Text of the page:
A Christmas truce during World War One

December 26th, 2007 - 2:38 pm ICT by admin  

London, Dec.26 (ANI): A diary belonging to a World War One British Army captain has revealed some poignant moments relating to Christmas truces on Western Front battlefields in 1914.
According to Captain Robert Hamilton, one of the officers in charge of the First Battalion of the Royal Warwickshire Regiment, a 48-hour armistice was negotiated between him and his German equivalent in no-man’s land near the Belgian hamlet of St. Yvon.
The armistice inspired truces up and down the trenches in which soldiers from both sides sang carols, played football and exchanged small presents of food, cigars and tunic buttons.
Hamilton’s diary - revealed by his grandson more than 90 years after it was written - runs from August 5, 1914 to January 12, 1915.
The Telegraph quotes Captain Hamilton as saying that on Christmas Eve, he received a message that “the Germans wanted to talk to us”.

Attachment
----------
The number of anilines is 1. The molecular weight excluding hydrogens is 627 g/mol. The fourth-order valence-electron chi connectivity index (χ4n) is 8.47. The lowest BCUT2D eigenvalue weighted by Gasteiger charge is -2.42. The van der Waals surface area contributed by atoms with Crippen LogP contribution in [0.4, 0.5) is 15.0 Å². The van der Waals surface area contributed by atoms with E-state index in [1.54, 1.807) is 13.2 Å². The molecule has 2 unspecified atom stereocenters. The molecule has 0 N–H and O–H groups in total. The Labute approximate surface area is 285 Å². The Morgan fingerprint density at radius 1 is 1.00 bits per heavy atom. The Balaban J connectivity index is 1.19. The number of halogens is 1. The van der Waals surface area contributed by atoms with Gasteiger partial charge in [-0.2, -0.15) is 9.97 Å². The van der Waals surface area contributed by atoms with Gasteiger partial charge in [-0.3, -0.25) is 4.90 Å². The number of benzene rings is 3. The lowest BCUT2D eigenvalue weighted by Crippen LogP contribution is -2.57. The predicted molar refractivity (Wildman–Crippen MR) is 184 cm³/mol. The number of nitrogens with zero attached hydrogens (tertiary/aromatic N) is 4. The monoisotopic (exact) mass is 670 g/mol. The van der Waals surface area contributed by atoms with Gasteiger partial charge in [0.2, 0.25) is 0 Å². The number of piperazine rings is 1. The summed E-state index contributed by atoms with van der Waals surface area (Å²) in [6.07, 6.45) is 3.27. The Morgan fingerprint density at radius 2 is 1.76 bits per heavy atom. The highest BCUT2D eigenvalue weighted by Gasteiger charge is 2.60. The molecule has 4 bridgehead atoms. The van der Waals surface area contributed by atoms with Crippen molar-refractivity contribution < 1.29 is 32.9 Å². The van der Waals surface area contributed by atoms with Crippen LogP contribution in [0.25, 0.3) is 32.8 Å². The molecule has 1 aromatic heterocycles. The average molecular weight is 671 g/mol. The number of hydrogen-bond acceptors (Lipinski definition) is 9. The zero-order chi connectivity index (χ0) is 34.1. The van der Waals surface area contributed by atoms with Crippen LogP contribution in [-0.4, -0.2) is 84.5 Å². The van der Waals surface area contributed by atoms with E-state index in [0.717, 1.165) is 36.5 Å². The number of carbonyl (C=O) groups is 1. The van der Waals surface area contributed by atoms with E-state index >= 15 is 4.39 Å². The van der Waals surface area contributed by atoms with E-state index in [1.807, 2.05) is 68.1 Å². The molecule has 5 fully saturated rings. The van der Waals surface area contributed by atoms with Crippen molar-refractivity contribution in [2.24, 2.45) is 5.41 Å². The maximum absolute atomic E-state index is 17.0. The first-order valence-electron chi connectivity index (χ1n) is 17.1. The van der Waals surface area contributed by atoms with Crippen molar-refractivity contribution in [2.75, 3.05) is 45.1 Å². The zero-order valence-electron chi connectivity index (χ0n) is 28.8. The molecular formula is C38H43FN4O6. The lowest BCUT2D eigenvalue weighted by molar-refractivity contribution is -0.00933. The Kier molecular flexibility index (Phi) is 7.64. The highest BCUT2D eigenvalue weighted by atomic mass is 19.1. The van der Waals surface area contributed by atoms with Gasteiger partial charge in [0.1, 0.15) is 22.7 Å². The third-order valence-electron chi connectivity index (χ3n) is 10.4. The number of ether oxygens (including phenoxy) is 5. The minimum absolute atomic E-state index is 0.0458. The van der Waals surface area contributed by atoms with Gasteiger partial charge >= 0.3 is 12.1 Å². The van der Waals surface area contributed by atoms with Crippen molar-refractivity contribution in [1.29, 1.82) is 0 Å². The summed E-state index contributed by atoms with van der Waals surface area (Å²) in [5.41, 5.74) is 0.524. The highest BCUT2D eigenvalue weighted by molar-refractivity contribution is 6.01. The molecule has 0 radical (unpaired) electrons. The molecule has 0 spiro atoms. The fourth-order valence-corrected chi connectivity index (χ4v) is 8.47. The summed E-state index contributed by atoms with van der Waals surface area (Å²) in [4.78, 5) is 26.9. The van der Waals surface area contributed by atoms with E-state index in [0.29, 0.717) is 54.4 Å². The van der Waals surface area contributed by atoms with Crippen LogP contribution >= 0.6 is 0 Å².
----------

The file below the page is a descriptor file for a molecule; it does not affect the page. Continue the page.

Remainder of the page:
The Germans sought know whether they were interacting with the Warwicks, and were told to Come and see.
They suggested that both sides come half way, and we will bring you some cigars.”
Captain Hamilton says that he first sent his orderly, Private Gregory to meet the enemy, and then agreed to meet a German officer at dawn the next day.
On Christmas Day, he wrote: “I found a Saxon officer of the 134th Saxon Corps, who was fully armed. I pointed to his revolver and pouch. He smiled and said, seeing I was unarmed, ‘Alright now’.
“We shook hands and said what we could in double dutch, arranged a local armistice for 48 hours and returned to our trenches.”
He concludes his entry for Dec 25: “A very merry Xmas and a most extraordinary one, but I doubled the sentries after midnight”.
His neatly typed account of the Christmas truce was among 20 volumes of diaries handed down to his grandson, Andrew Hamilton, of Warwick.
Hamilton said that, like most of those who fought in the First World War, his grandfather, a farmer and landowner from Okehampton, Devon, never spoke of his experiences.
He says that his grandfather felt extremely close to the soldiers under his command, believing the war was very difficult for them, as most of them were uneducated and from poor backgrounds. (ANI)

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